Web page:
3. This post is very thought provoking and touchy! A bit more personal and I think most readers love reading personal stories, as they feel more connected. I realized , your earlier posts and excerpts have also been inspired from your personal experiences. After all, that is what influences us the most! I cannot agree more with each and every point of yours. The act of kindness without expectations is very hard to find these days. I can say only parents have the ability to offer such kindness to their children, because of their selfless love for them! While kids don’t realize the importance of gratitude for their parents during their early stages, they definitely will, once they become parents. Or sometimes, it might get too late, even before we realize! But sooner or later, realization is meant to happen and is needed, to kill the zombie mind! 😀 I keep using this word quite often nowadays, thanks to you! 🙂

    Thank you such meaningful and useful offering! Thank you for reminding the need for kindness sans expectations, which people keep forgetting/ ignoring in spite of being wise!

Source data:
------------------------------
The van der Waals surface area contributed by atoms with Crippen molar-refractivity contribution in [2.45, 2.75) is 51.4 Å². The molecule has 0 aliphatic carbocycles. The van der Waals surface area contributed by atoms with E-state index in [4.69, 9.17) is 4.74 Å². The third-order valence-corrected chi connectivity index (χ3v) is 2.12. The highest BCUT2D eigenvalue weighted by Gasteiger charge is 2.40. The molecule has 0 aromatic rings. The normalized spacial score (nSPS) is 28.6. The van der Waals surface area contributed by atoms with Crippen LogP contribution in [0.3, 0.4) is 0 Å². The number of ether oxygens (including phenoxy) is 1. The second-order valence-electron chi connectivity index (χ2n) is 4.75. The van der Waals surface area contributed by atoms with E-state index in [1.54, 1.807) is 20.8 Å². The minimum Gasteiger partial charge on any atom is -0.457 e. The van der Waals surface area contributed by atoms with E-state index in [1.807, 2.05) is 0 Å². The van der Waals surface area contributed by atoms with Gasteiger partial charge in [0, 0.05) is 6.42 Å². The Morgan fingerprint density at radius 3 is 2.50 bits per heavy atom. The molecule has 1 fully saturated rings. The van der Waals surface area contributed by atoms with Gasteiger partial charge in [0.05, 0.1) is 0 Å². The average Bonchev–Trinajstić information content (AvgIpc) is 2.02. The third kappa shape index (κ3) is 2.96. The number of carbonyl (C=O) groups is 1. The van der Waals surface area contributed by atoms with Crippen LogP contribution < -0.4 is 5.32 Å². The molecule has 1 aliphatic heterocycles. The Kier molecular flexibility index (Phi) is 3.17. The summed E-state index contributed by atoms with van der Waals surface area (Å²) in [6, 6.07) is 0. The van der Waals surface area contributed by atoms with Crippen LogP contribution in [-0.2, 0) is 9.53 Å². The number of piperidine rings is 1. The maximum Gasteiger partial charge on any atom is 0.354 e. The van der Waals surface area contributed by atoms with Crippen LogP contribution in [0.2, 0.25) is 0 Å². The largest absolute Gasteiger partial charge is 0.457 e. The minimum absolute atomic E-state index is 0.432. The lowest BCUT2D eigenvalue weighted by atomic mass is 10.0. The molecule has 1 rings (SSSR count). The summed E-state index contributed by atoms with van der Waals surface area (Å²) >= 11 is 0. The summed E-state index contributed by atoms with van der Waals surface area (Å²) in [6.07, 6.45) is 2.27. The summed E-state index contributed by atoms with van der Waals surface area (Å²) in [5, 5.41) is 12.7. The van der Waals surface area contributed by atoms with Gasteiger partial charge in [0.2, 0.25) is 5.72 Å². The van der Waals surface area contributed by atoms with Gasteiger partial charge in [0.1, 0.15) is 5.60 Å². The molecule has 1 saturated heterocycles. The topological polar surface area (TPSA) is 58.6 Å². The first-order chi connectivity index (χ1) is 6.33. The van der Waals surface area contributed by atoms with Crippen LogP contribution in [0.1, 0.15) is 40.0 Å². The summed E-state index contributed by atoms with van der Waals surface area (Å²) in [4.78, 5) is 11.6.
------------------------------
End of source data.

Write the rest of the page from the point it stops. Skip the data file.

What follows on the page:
Liked by 1 person

    • Thank you my friend for such a lovely response. You’re quite right a lot of my posts are personalised, especially the kindness ones and memoirs. My book is also cathartic in nature too. Write what you know type of thing, might even be where my narrative voice rests better too. Although in fiction I become the characters so even that gets personalised in some respects…very schizoid 🙃 Kindness without expectation is the only way I can define a truly kind act, anything else is done under obligation to the receiver to reciprocate and that’s more of a selfish act (my opinion at least). Quite right about kids but I can’t hold that against them as sooner or later they will have kids and then realise what we also realised after we grew up! The zombie mind is a terrible beast too…sitting there saying comfort zone, safe here, don’t do that. It lies, kicks and screams to stay put and opposes mindfulness viciously….terrible beast that 😱